TitleA postmodern critique of psychology's representation of Asian Americans
NameLiaw-Gray, Jane (author), Boyd-Franklin, Nancy (chair), McWilliams, Nancy (internal member), Rutgers University, Graduate School of Applied and Professional Psychology,
Asian Americans--Ethnic identity,
Asian Americans--Race identity,
DescriptionThe way American modernist psychology approaches research on Asian Americans raises problematic issues regarding national race relations and oppression. Under modernist psychology, race is typically treated as a nominal, present-versus-absent category, such as on a census checklist or demographics questionnaire, and the complexity of racial experience and racism is all but ignored. As psychologists, our participation in the construal of race as a stable, essentialized entity serves to collude with societal inequities, allowing many facets of race and racism to remain unconscious and operate unchallenged. This dissertation uses postmodern methodology to highlight the ambiguity of Asian American race within the currently dominant black and white paradigm. In accordance with the scholarship of Laura Uba, Michael Omi, Howard Winant, and Dana Takagi, the author argues that race operates as a verb, in which individuals can be racialized or deracialized depending on their context and location vis-à-vis others in society, explores how racism operates via the construction of a racial “other” that differs depending on the specific racial group in question, exposes how race operates in our society simultaneously as a sociobiological reality and as an illusion, and analyzes the strong link between the racial “other” and American ideology. Specifically, with respect to Asian Americans, their racial “other-ness” comes not in the form of race per se but in the form of “Orientalizing” narratives of culture and ethnicity which operate largely unchallenged in the psychology literature. Viewed through deconstructive methods, these dominant psychological narratives point to how America constructs a national ideological identity, preserves ideological (humanistic) values in the face of social inequities, and justifies current power hierarchies between groups. These points illustrate the complexity of racial dynamics that need to be acknowledged and examined in psychology via postmodern methodologies. The author further investigates how American ideological identity is transmitted and embodied in us, explores the relationship between an internalized ideological identity and psychological health, and comments on how these ideological values operate within clinical practice.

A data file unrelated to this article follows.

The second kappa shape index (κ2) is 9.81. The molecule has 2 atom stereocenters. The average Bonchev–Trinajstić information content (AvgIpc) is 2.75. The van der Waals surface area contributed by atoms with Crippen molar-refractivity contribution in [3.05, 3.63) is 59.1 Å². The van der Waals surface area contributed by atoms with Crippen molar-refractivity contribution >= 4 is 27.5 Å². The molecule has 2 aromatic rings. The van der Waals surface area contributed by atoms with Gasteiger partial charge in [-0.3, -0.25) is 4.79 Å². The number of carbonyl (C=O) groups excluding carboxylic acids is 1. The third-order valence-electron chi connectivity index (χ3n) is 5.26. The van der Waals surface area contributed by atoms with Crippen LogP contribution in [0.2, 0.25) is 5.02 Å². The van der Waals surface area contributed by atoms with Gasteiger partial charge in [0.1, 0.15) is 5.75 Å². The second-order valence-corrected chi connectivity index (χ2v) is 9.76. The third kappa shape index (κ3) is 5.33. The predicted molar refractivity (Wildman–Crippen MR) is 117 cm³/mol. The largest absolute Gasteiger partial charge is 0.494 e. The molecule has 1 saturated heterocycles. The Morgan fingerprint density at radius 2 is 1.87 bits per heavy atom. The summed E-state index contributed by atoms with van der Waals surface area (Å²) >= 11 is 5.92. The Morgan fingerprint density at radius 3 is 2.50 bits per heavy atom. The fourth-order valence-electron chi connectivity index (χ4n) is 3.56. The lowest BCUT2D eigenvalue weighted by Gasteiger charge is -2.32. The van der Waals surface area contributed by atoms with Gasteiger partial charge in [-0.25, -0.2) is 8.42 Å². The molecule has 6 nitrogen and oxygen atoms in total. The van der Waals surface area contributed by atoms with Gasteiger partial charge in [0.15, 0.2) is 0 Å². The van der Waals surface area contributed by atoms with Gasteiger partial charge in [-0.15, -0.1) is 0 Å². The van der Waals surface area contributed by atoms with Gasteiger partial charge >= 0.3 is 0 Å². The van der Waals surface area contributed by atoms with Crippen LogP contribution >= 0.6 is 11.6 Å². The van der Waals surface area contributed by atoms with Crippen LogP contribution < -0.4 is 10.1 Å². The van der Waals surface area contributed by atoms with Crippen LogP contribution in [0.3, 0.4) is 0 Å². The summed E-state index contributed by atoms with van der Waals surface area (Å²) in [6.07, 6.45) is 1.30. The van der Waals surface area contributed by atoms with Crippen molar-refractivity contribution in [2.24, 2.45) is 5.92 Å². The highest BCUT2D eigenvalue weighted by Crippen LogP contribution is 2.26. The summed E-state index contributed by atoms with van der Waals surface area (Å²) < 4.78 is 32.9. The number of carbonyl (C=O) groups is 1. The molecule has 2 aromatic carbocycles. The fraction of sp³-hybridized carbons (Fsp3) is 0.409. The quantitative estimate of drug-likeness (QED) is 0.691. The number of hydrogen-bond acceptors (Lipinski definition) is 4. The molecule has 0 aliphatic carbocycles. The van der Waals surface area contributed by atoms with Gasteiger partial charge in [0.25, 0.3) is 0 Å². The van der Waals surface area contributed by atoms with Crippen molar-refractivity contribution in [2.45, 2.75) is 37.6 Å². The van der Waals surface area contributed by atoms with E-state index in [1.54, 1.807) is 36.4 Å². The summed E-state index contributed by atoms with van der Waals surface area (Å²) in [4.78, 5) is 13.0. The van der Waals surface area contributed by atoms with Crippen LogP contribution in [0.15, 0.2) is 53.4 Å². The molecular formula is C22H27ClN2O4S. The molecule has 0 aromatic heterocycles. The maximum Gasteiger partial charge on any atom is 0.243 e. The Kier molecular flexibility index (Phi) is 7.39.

NoteIncludes bibliographical references (p. 61-64)
Noteby Jane Liaw-Gray
CollectionGraduate School of Applied and Professional Psychology Electronic Theses and Dissertations
Organization NameRutgers, The State University of New Jersey
RightsThe author owns the copyright to this work.